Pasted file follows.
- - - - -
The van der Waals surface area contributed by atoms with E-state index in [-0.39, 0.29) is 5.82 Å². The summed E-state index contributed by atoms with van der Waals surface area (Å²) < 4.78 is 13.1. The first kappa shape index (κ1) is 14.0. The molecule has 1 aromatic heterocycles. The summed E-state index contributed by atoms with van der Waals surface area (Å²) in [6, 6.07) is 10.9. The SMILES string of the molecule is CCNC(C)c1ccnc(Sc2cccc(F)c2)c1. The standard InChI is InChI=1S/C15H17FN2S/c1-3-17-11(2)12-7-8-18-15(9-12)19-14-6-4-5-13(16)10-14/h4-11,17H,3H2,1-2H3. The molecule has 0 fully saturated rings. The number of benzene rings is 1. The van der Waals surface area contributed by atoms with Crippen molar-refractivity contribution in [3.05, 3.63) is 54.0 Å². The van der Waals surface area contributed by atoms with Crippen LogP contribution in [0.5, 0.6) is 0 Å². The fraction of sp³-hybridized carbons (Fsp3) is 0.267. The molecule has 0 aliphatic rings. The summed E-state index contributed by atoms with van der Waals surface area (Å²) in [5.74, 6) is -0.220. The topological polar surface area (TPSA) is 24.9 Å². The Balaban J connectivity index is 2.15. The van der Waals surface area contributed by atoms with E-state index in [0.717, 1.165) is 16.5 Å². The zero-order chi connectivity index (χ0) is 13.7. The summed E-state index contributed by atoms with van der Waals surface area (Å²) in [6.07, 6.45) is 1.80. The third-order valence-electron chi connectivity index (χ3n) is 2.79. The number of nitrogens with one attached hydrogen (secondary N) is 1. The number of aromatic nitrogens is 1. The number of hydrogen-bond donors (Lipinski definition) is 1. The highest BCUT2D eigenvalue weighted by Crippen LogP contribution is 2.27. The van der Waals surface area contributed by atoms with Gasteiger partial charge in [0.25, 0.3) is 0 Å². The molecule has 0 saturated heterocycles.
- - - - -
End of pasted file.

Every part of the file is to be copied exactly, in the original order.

The van der Waals surface area contributed by atoms with E-state index in [-0.39, 0.29) is 5.82 Å². The summed E-state index contributed by atoms with van der Waals surface area (Å²) < 4.78 is 13.1. The first kappa shape index (κ1) is 14.0. The molecule has 1 aromatic heterocycles. The summed E-state index contributed by atoms with van der Waals surface area (Å²) in [6, 6.07) is 10.9. The SMILES string of the molecule is CCNC(C)c1ccnc(Sc2cccc(F)c2)c1. The standard InChI is InChI=1S/C15H17FN2S/c1-3-17-11(2)12-7-8-18-15(9-12)19-14-6-4-5-13(16)10-14/h4-11,17H,3H2,1-2H3. The molecule has 0 fully saturated rings. The number of benzene rings is 1. The van der Waals surface area contributed by atoms with Crippen molar-refractivity contribution in [3.05, 3.63) is 54.0 Å². The van der Waals surface area contributed by atoms with Crippen LogP contribution in [0.5, 0.6) is 0 Å². The fraction of sp³-hybridized carbons (Fsp3) is 0.267. The molecule has 0 aliphatic rings. The summed E-state index contributed by atoms with van der Waals surface area (Å²) in [5.74, 6) is -0.220. The topological polar surface area (TPSA) is 24.9 Å². The Balaban J connectivity index is 2.15. The van der Waals surface area contributed by atoms with E-state index in [0.717, 1.165) is 16.5 Å². The zero-order chi connectivity index (χ0) is 13.7. The summed E-state index contributed by atoms with van der Waals surface area (Å²) in [6.07, 6.45) is 1.80. The third-order valence-electron chi connectivity index (χ3n) is 2.79. The number of nitrogens with one attached hydrogen (secondary N) is 1. The number of aromatic nitrogens is 1. The number of hydrogen-bond donors (Lipinski definition) is 1. The highest BCUT2D eigenvalue weighted by Crippen LogP contribution is 2.27. The van der Waals surface area contributed by atoms with Gasteiger partial charge in [0.25, 0.3) is 0 Å². The molecule has 0 saturated heterocycles.